Recently, according to a BBC article, Norway, Spain and Ireland have recognised Palestine as a state:

Ireland, Norway, and Spain have announced they will formally recognise a Palestinian state from 28 May.

Spain and Ireland said the decision was not against Israel nor in favour of Hamas, but rather in support of peace.

The motivation is stated to be "in support of peace". The only recent change I can think of is the gradual turn of public opinion against Israel due to the continued war. What more factors are affecting the timing of this decision? Why didn't this decision occur in 2021, for example, or why wasn't this decision delayed later than now or even postponed?

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    Do note that this is political recognition (e.g. usage of ambassadors, formal diplomacy, etc.). This likely, will not have any real effects. For example, the US officially does not recognize Taiwan as an independent, sovereign state (See One China policy), but it still treats Taiwan as if it was its own country without recognition in regards to trade, etc. But notably, not diplomacy. In fact, after the 2016 election, the then president-elect Donald Trump took a congratulatory phone call from the Taiwanese president, which was considered a political error.
    – uberhaxed
    Commented May 23 at 0:47
  • @uberhaxed For the Taiwan example I remember that during the last visit that the Taiwan leader to the US, the visit is specially designed, like local officers not participating, naming the visit 'personal' etc. That the US is trying to show the recognition of the One China Policy.
    – Limina102
    Commented May 25 at 14:10

7 Answers 7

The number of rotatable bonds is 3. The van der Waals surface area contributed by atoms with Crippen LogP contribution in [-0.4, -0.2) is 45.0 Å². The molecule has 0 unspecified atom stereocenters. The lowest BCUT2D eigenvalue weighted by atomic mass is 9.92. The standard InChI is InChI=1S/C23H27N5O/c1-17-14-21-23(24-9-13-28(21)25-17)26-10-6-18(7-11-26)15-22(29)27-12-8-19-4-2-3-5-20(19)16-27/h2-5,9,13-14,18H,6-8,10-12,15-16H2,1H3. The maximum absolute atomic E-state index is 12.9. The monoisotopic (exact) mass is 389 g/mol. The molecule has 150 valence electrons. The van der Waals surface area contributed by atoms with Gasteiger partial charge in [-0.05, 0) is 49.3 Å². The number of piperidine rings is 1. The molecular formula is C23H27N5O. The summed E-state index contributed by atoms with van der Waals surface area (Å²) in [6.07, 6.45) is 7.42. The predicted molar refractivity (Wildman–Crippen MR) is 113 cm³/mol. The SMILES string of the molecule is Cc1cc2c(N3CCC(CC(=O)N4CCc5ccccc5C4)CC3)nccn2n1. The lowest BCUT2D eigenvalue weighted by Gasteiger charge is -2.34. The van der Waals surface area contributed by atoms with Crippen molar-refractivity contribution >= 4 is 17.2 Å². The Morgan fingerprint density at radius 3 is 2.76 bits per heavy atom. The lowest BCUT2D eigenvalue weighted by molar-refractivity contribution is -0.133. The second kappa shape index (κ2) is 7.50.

It's likely due to the recent UN vote backing Palestinian state recognition

UNITED NATIONS, May 10 (Reuters) - The United Nations General Assembly on Friday overwhelmingly backed a Palestinian bid to become a full U.N. member by recognizing it as qualified to join and recommending the U.N. Security Council "reconsider the matter favorably."

The vote by the 193-member General Assembly was a global survey of support for the Palestinian bid to become a full U.N. member - a move that would effectively recognize a Palestinian state - after the United States vetoed it in the U.N. Security Council last month.

The assembly adopted a resolution with 143 votes in favor and nine against - including the U.S. and Israel - while 25 countries abstained. It does not give the Palestinians full U.N. membership, but simply recognizes them as qualified to join.

You'll note that the vote is merely to back their recognition by the UN, not an actual recognition as a state.

The Irish Taoiseach(PM) cited this in his speech stating why they took this action

On 10 May, 143 out of 193 UN Member States – 80% of those present and voting – voted to determine that the State of Palestine is qualified for membership in the United Nations in accordance with the Charter of the UN.